NOT TO BE PUBLISHED IN THE OFFICIAL REPORTS
APPEAL from a judgment of the Superior Court of Los Angeles County BC361123, Andria K. Richey, Judge. Reversed.
Bewley, Lassleben & Miller, Jeffrey S. Baird and Joseph A. Vinatieri for Plaintiffs and Appellants.
Edmund G. Brown, Jr., Attorney General, W. Dean Freeman, Supervising Deputy Attorney General, and Donald R. Currier, Deputy Attorney General, for Defendant and Respondent.
CROSKEY, Acting P. J.
Modern Mold International, Inc., and Internet Design Technologies appeal a judgment dismissing their complaint after the sustaining of a demurrer without leave to amend. They seek a refund of use taxes paid for merchandise that was assembled by a third party in Mexico, transported by truck by the third party from Mexico to a post office in California, and then deposited in the United States mail. The merchandise consists of personalized pens that were given to potential customers as complimentary gifts. The plaintiffs contend they made a gift of the merchandise upon its shipment from the facility in Mexico and that they made no taxable use of the merchandise in California. They also contend the imposition of the use tax in these circumstances constitutes a discriminatory taxation of imports in violation of the import-export clause of the United States Constitution.
We conclude that the complaint adequately alleges that the plaintiffs made a gift of the merchandise in Mexico by delivering the merchandise through the third party, and that there was no taxable use in California. We therefore reverse the judgment and need not address the constitutional issue.
FACTUAL AND PROCEDURAL BACKGROUND
The facts stated are those alleged in the complaint, which we accept as true in accordance with the standard of review of the sustaining of a demurrer, as stated post.
The plaintiffs manufactured and sold personalized pens and similar merchandise from October 1995 to September 2001. They provided some merchandise to potential customers as free samples to generate future business. The samples were assembled by Pluma Nacional, S.A. De C.V. (Pluma), at its manufacturing plant in Tijuana, Mexico and were personalized there by imprinting the names of the intended recipients. The samples were then inserted in individually addressed packages, which were sorted and bundled by zip code and placed in United States Postal Service (USPS) mail bags. Multiple mail bags were shrink-wrapped to USPS mail palettes.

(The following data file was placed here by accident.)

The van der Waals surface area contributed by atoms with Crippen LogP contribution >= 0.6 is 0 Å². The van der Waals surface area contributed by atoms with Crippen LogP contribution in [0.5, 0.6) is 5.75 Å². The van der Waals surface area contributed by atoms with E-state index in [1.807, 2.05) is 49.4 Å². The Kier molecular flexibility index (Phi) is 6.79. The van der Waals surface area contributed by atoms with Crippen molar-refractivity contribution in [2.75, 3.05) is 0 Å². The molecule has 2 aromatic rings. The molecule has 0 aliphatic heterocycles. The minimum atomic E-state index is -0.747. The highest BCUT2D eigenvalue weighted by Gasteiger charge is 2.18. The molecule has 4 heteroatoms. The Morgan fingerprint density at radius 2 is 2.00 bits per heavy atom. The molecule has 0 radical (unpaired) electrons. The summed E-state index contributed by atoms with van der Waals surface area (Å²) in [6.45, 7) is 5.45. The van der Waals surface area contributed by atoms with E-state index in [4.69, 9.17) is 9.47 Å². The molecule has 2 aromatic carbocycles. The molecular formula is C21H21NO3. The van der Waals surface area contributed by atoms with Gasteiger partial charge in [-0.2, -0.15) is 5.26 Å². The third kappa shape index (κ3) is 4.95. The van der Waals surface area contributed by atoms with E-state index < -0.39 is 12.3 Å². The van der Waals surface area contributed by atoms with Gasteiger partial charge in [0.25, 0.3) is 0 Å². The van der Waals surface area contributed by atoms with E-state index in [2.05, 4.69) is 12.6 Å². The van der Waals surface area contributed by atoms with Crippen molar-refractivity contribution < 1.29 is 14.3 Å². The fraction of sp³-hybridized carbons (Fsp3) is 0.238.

Pluma delivered the palettes by truck from Tijuana to a USPS post office in San Diego and deposited them there for mailing. The palettes were not disassembled until their arrival at a USPS regional center destination, and the mail bags were not opened until their arrival at a local post office. The samples were then delivered by USPS mail carriers to the intended recipients.
The plaintiffs paid a total of $599,996 in use taxes on the sample merchandise. The State Board of Equalization (Board) denied their claims for refund of the taxes paid.
2. Trial Court Proceedings
The plaintiffs filed a complaint against the Board in October 2006, and filed a second amended complaint in April 2007. They allege that they made no taxable use of the merchandise in California and that the imposition of use tax violated both the United States and California Constitutions. They allege two counts for refund of the amounts paid.
The Board demurred to the complaint, arguing that the delivery of the merchandise to a common carrier in California constituted a gift and a taxable use in California. The Board also argued that upon delivery to the post office in San Diego, the merchandise lost its character as imports and therefore lost any constitutional protection from California taxation. The trial court sustained the demurrer without leave to amend for the reasons stated in the demurrer, and entered a judgment of dismissal.